First Look: 2014 BMW M6 Gran Coupe

The engineers at BMW's M GmbH obviously paid attention when their pre-school teachers taught the importance of sharing. After building the M5 sedan, the two-door M6 coupe, and the open-top M6 convertible, BMW extended the twin-turbo love to the M6 Gran Coupe. The regular 6-Series Gran Coupe is already a halfway point between the four-door 5 Series and two-door 6 Series, so it only makes sense for BMW to bridge the gap between the M5 and M6 with a slinky M6 Gran Coupe.

Familiar Engine, Familiar Performance Figures

It's no surprise, then, that the M6 Gran Coupe uses the same twin-turbo 4.4-liter V-8 engine as BMW's other big M cars. Like the M5 and M6, the Gran Coupe sends 560 hp and 500 lb-ft of torque through a seven-speed dual-clutch transmission to the rear wheels. BMW predicts a 0-to-62-mph sprint of 4.1 seconds and top speed is limited to 155 mph. That matches the 4.1-second acceleration time of the regular M6 coupe and barely beats the 4.3-second time predicted for the M5 sedan.

To match that straight-line performance in corners, the Gran Coupe also receives the electronically controlled Active M Differential, adaptive suspension, and unique aluminum suspension components that are fitted to the M5 and M6 coupe. Giant cross-drilled cast iron brakes are standard, with BMW's fade-resistant carbon ceramic units optional.

As with all BMW M cars in recent memory, the company notes that the M6 Gran Coupe was developed on the Nürburgring in Germany. BMW has an on-site test facility there so it can easily check that every new M car has the acceleration, grip, and braking necessary to tackle tracks like the demanding Green Hell.

Carbon Fiber, Big Wheels, Painted Calipers

The Gran Coupe has a bonded carbon-fiber roof panel just like that of the M6 coupe. It swoops dramatically toward the sloping rear window and employs a racy center indent to create a double-bubble appearance. Other aesthetic upgrades mirror those of the M5 and M6: unique 20-inch wheels, flared fenders to accommodate the car's widened track, new front and rear fascias. M division's signature quartet of exhaust tips bookend the rear diffuser, and special aerodynamically-sound mirrors perch on each A-pillar. The standard brake calipers are painted blue, while the carbon-ceramic stoppers identify themselves with gold paint.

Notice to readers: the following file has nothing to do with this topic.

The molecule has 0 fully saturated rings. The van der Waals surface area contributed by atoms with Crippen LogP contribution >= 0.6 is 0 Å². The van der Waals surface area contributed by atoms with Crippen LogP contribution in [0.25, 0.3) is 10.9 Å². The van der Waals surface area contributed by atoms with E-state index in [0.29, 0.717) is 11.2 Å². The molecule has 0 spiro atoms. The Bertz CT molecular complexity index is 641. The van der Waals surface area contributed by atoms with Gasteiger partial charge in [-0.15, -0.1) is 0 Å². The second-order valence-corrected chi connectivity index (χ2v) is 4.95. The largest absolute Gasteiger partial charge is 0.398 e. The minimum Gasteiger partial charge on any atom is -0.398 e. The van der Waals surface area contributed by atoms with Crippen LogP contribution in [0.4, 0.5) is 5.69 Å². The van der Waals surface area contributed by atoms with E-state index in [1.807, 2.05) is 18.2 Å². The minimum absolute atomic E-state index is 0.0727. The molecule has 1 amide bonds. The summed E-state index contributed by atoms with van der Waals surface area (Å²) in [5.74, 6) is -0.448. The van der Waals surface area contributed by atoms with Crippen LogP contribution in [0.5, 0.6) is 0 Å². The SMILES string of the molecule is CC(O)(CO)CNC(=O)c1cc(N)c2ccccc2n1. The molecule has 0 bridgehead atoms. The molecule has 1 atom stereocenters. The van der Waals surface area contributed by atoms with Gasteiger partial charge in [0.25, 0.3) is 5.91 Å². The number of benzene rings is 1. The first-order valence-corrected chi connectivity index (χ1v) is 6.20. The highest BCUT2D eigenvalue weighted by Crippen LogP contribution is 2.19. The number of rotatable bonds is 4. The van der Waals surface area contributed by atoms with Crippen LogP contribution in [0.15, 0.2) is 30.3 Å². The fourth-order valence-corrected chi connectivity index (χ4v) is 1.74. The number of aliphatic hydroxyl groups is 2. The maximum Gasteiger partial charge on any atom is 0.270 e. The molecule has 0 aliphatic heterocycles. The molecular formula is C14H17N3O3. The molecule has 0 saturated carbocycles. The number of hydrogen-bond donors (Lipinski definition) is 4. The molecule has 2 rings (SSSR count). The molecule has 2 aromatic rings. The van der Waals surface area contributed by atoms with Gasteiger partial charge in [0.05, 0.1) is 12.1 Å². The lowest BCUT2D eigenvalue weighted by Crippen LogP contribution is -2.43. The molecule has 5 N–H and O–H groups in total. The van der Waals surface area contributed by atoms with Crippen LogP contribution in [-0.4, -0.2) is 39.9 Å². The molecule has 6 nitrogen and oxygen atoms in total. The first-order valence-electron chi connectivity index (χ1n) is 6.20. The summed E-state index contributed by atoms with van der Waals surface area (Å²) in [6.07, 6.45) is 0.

On the inside, the M6 Gran Coupe's "4+1" interior adopts an anthracite-colored Alcantara headliner, merino leather upholstery, abundant carbon-fiber trim, power sports seats with bolsters, and the M-specific steering wheel with shift paddles.

Middle-Ground M Car

With its four-door layout, the BMW M6 Gran Coupe is immediately more practical than the two-door M6 coupe; thanks to its sultry flowing roofline, the Gran Coupe is also sexier than the three-box M5 sedan. As such, the M6 Gran Coupe could be the perfect middle ground for buyers who want high-performance thrills, stunning looks, and the ability to carry a few passengers. The M6 Gran Coupe goes on sale here in early summer 2013, with pricing and fuel economy to be announced nearer that time.

I find these four-door coupes unconvincing, the Six-series Gran Coupe especially so since the   5 Series it is based on is so good-looking.    Maybe if they made it without the B-Pillar?
Thanks haylo75, I just did some internet research with wiki and my eyes have been opened to the word "Coup'e"        LOL
Coupe is a French term meaning "cut".  Historically it is used to describe a car that has a "cut" or shortened roofline, to make it look sleeker or sportier.  Thus the term "coupe" doesn't refer to the number of doors but the profile of the car relative to the standard sedan.  But since the 2-door models are usually the sportier models, they generally receive the "cut"/lower roofline, and thus the reason people equate "coupe" with a 2-door car.  The Europeans are usually pretty good about using the term correctly - correctly distinguishing between a coupe and a sedan (my first car was a Fiat 131 2-door Sedan, not a lowered-roof Coupe it had the same roof height as the 4-door sedan).  For example, the BMW 3-Series 2-door coupe has a lower roofline than the 4-door sedan, therefore it can correctly be called a coupe.   
I agree with you, wyd669.  Coupes are traditionally known as having two doors.  Even so, manufacturers seek to stretch the definition so they can sell more cars.  Mercedes did it with the CLS about 8 years ago, so perhaps we should blame them? :)
I was always under the impression that a Coupe was a two door car, even if it is a so called Gran Coupe.  It should be listed as a sedan.

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